New York City teacher aims to support her students’ emotional well-being
As I write this, I am struggling.
I have graded work, given individualized feedback, facilitated classroom chats, scheduled posts for tomorrow’s task, and have participated in virtual meetings almost daily. I’ve made adjustments as directed by local officials and have committed to being “New York Tough.”
Yet now I find myself struggling both mentally and emotionally.
Since the announcement of New York City’s public school closings, New York has been named the epicenter of the nation’s virus outbreak. Each day we hear of the rising rates of infection and fatality. In solidarity with my colleagues and students, I have been working remotely while simultaneously navigating my fear of familial illness and loss, economic instability, and the anxiety for my fiancé who is a first responder. I am an empath and have always felt deeply connected to the emotional pain and trauma of others, especially my students. In recent days, many have reported feeling depressed and overwhelmed, and I find myself feeling incredibly unequipped to support them.
As a native New Yorker, I can vividly recall the terror and distress felt throughout the city after the September 11th terrorist attacks. With no end or tangible resolution in sight, this feels different. I was a student then, but now I am an educator of resilient and dynamic youth attempting to teach through a global pandemic. When I think of my students in temporary housing, those from families with limited resources, and those who battle mental and emotional disorders, I’m overwhelmed with worry and helplessness.
Not only has this pandemic magnified the existing economic inequities in both the healthcare and education systems, it has also amplified our need for practicing more empathy, care, and compassion towards one another. More than ever, it is clear to me that social-emotional practices must be as much a part of our students’ school experience as academic continuity.
Earlier this month, we received notice that remote learning would continue through Spring Break, which further exacerbate the usual emotional and cognitive dissonance I experience involving my professional and personal values. Though narrowing the opportunity gap has always been a priority of mine, I fear that our focus on the continuity of academic content has the potential to overshadow the emotional needs of our students, their families, our colleagues, and most of all, ourselves. Work-life balance has always been a challenge for me. I am privileged to be a New York City public school educator and I take pride in giving my best to my students, sometimes at the expense of my own wellness. At this time, it is imperative we invest in both academic development and overall health.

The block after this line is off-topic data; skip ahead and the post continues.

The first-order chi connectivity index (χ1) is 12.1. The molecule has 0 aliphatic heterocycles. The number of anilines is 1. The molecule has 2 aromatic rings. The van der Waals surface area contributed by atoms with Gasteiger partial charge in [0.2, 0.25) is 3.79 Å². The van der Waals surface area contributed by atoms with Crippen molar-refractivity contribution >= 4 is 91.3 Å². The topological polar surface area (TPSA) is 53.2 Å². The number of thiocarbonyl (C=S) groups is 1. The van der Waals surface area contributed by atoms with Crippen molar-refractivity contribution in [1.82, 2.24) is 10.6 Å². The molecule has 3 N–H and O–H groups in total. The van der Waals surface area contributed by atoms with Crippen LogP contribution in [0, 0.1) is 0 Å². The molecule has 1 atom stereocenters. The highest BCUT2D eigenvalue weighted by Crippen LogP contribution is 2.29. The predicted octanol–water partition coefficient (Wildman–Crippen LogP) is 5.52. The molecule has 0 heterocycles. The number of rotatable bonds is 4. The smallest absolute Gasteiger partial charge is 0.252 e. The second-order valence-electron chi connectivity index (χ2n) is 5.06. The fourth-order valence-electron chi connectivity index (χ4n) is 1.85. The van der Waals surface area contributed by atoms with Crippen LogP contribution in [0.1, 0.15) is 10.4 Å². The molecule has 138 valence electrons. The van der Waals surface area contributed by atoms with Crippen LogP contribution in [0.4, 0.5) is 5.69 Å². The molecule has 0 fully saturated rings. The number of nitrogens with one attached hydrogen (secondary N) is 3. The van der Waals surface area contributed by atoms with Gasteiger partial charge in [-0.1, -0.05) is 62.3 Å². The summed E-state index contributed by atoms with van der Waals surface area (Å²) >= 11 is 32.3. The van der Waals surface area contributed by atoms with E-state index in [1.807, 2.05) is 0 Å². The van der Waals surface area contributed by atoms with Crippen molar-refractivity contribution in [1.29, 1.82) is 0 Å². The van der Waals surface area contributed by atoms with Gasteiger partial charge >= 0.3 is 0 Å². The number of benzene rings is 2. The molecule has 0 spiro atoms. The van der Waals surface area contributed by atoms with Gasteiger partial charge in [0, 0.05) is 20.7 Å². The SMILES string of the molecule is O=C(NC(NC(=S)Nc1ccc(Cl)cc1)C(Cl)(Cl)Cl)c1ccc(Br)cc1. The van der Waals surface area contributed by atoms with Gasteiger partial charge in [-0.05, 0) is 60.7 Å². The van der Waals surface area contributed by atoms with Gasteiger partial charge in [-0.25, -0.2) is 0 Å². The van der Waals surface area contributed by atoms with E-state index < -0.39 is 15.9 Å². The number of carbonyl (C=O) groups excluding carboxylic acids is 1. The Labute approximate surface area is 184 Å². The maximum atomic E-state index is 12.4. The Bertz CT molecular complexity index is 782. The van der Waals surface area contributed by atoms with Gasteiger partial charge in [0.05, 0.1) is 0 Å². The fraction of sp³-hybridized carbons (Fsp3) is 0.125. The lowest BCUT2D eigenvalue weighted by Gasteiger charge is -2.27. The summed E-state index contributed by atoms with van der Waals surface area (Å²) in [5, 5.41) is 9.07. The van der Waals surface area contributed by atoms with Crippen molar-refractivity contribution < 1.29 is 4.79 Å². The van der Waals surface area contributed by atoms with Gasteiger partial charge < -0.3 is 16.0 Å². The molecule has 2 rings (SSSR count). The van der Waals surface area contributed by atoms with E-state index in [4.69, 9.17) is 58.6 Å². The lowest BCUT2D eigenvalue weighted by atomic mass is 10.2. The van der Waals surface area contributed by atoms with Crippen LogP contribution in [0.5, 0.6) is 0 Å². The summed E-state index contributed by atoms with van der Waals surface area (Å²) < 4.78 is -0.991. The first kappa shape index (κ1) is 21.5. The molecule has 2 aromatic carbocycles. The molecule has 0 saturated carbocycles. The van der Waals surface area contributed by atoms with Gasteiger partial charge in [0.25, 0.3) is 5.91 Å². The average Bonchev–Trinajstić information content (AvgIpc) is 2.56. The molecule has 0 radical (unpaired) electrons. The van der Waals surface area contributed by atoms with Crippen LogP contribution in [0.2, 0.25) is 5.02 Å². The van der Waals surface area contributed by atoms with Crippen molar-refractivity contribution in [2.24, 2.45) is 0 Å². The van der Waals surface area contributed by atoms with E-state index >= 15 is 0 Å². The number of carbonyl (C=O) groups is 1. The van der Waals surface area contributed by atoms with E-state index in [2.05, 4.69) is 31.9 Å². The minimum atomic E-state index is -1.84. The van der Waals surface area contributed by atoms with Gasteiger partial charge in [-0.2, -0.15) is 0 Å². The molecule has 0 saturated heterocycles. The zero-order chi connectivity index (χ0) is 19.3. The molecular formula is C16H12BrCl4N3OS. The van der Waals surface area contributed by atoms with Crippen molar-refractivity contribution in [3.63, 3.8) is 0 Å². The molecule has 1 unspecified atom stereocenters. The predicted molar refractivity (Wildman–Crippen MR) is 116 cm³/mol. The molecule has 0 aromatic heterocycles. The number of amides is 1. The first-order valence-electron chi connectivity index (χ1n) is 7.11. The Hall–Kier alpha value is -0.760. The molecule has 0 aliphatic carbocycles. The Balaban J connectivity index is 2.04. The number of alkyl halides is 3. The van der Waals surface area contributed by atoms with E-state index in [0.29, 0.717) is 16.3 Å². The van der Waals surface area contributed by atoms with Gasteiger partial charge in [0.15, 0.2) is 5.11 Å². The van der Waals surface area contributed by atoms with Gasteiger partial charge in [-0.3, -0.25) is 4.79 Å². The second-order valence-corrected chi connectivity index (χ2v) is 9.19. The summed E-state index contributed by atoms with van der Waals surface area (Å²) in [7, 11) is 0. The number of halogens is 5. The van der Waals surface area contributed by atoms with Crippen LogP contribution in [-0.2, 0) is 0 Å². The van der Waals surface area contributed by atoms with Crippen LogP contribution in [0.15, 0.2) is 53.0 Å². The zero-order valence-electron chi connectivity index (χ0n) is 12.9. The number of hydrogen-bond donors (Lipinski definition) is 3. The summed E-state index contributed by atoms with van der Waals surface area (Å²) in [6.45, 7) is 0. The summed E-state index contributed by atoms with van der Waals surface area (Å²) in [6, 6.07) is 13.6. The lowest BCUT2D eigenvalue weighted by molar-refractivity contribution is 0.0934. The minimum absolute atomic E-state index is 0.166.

This experience has put life into perspective for me but it is becoming more and more difficult to be brave as I feel like we are living in a never ending state of fear and anxiety.
In this climate of uncertainty, I am committed to enduring- on my own terms. I’ll attempt to mitigate my fear for my students by offering more grace. I’ll extend deadlines, and won’t penalize late assignments. I will offer more project-based assignments reflective of their interests and choice and virtually check-in with them when I’ve noticed they’ve fallen behind before resorting to calling home.
I will prioritize their self-advocacy, and hold them accountable for taking care of themselves emotionally, mentally, and physically.
Though it may involve more intentional strategizing and an extra ounce of tenacity on my part, I am holding space to remain a resource for my students in tandem with supporting those I love and meeting my own needs. I will work on extending more care and empathy towards myself. I will give myself the freedom to not be strong, protect my time designated for self-care, establish new professional and personal boundaries, cherish the health and stability of my loved ones, and prioritize not losing sight of how fortunate I truly am.
It is my hope everyone reading this finds their own ways to take care because we are no good to one another if we, ourselves, are not well.
Jahira Chambers is a teacher in New York City.